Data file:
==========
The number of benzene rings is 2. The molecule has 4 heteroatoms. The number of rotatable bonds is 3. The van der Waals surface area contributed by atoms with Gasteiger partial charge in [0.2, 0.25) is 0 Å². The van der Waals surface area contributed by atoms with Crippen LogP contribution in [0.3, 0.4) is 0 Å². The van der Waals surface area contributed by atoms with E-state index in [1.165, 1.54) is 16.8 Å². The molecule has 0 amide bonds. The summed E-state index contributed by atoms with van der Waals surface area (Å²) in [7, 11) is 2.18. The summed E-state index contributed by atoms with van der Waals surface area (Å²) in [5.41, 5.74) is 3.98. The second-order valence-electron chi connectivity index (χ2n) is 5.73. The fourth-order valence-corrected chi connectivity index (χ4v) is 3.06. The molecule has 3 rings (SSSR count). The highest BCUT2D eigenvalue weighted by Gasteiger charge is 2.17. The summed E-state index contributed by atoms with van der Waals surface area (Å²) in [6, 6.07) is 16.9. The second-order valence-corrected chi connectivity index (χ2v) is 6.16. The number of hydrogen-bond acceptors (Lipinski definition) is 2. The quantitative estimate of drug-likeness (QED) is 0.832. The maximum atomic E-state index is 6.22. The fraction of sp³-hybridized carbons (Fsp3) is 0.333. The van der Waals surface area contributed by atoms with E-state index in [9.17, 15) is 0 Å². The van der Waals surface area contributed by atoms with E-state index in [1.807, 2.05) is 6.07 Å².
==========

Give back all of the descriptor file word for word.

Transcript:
The number of benzene rings is 2. The molecule has 4 heteroatoms. The number of rotatable bonds is 3. The van der Waals surface area contributed by atoms with Gasteiger partial charge in [0.2, 0.25) is 0 Å². The van der Waals surface area contributed by atoms with Crippen LogP contribution in [0.3, 0.4) is 0 Å². The van der Waals surface area contributed by atoms with E-state index in [1.165, 1.54) is 16.8 Å². The molecule has 0 amide bonds. The summed E-state index contributed by atoms with van der Waals surface area (Å²) in [7, 11) is 2.18. The summed E-state index contributed by atoms with van der Waals surface area (Å²) in [5.41, 5.74) is 3.98. The second-order valence-electron chi connectivity index (χ2n) is 5.73. The fourth-order valence-corrected chi connectivity index (χ4v) is 3.06. The molecule has 3 rings (SSSR count). The highest BCUT2D eigenvalue weighted by Gasteiger charge is 2.17. The summed E-state index contributed by atoms with van der Waals surface area (Å²) in [6, 6.07) is 16.9. The second-order valence-corrected chi connectivity index (χ2v) is 6.16. The number of hydrogen-bond acceptors (Lipinski definition) is 2. The quantitative estimate of drug-likeness (QED) is 0.832. The maximum atomic E-state index is 6.22. The fraction of sp³-hybridized carbons (Fsp3) is 0.333. The van der Waals surface area contributed by atoms with E-state index in [9.17, 15) is 0 Å². The van der Waals surface area contributed by atoms with E-state index in [1.807, 2.05) is 6.07 Å².